Quantifying the Dive Behavior of Coastal Sharks
Mentor:Nick Whitney, Staff Scientist, Mote Marine Laboratory
Developed in the early 2000s, high resolution data loggers provide the opportunity for a much more precise measure of tracking marine animals than was previously possible. However, with this increased detail, new methods of analyzing behavior must be developed. This is especially true for the diving behavior of coastal shark species, behavior that could not be accurately viewed using prior technologies. In this study, we demonstrate the significant increase in accuracy and descriptive ability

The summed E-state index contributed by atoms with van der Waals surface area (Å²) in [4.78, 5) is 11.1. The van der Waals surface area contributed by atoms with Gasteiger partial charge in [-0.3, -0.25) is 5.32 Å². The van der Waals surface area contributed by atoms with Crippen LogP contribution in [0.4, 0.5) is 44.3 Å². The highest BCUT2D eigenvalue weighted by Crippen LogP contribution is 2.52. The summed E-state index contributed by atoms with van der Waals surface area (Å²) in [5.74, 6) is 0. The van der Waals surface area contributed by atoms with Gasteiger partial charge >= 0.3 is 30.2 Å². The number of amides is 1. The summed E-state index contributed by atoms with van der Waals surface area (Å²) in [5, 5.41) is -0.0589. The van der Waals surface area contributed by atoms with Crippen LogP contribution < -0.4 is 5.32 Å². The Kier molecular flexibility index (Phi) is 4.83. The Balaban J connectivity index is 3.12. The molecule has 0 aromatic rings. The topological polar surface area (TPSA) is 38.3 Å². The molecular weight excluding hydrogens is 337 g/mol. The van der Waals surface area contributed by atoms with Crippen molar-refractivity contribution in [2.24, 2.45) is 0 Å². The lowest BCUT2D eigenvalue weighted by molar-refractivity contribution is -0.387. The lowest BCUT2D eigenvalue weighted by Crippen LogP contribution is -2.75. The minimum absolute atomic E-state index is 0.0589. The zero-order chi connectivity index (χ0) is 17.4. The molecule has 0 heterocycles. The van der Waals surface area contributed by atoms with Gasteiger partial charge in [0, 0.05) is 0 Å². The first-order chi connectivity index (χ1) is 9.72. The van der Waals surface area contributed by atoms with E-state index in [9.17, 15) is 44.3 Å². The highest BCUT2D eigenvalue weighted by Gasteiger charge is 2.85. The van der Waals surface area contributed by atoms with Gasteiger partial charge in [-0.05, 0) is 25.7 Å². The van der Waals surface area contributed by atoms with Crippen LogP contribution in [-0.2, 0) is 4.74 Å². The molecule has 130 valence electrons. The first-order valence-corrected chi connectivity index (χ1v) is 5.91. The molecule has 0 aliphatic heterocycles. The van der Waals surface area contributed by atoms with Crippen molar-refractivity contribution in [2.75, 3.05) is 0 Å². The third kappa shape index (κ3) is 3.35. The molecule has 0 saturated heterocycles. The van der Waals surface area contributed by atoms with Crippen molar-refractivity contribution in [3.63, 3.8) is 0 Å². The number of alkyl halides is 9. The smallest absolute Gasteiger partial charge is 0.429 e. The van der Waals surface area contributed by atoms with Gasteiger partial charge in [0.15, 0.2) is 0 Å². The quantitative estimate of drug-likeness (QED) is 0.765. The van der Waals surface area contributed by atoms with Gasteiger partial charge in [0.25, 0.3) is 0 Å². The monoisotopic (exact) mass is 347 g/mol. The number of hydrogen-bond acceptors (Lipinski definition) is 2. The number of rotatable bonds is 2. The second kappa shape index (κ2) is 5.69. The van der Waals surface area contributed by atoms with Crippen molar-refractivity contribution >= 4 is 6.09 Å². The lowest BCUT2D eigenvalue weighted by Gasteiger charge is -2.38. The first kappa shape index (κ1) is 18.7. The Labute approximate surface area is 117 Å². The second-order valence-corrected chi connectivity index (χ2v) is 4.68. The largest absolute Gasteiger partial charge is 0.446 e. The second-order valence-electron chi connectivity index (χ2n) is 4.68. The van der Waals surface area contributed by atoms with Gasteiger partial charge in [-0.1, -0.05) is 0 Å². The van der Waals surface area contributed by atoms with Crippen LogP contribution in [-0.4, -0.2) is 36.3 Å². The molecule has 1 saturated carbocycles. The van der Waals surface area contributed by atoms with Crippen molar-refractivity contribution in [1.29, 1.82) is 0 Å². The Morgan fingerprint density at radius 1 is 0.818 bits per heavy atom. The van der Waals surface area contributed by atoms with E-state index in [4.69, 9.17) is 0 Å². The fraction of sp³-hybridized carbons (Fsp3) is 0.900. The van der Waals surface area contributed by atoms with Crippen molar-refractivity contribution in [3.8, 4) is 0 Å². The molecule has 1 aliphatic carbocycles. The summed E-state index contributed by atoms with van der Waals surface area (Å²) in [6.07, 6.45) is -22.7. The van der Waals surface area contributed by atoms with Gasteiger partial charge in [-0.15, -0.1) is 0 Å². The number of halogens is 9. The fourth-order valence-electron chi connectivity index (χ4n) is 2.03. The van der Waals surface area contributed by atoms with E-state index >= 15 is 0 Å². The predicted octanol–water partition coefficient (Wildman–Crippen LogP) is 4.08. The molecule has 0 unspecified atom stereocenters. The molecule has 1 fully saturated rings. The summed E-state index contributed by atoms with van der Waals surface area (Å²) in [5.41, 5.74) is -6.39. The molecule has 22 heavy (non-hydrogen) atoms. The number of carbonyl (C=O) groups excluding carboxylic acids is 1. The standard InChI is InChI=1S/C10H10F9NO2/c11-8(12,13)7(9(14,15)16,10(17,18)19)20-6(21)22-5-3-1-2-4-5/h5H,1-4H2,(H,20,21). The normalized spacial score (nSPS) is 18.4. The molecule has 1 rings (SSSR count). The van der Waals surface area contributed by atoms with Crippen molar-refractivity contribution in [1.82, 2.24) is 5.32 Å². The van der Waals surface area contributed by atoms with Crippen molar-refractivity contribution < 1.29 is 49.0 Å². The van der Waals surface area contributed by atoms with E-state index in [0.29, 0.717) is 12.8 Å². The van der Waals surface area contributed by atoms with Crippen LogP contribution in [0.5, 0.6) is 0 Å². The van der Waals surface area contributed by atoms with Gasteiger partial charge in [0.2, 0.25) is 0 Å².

of hi-res data loggers over previous technologies as we compare two methods of classifying the dive behavior of sharks, a visual identification schema and a numerical method performed by wavelet analysis and K-means clustering. In this study, K-means clustering was shown to be much more time efficient than visual analysis. Additionally, it provides a consistent, objective measure while visual observation was more subjective. Furthermore, four of the six clusters were primarily (≥40%) associated with one of the visual dive types. Because of this, we suggest using numerical methods in future studies. In particular, work should focus on determining what behaviors are explicitly linked with each cluster through velocity, acceleration, and video feeds. These dive types can also be used to address questions of post-release recovery and metabolic activity.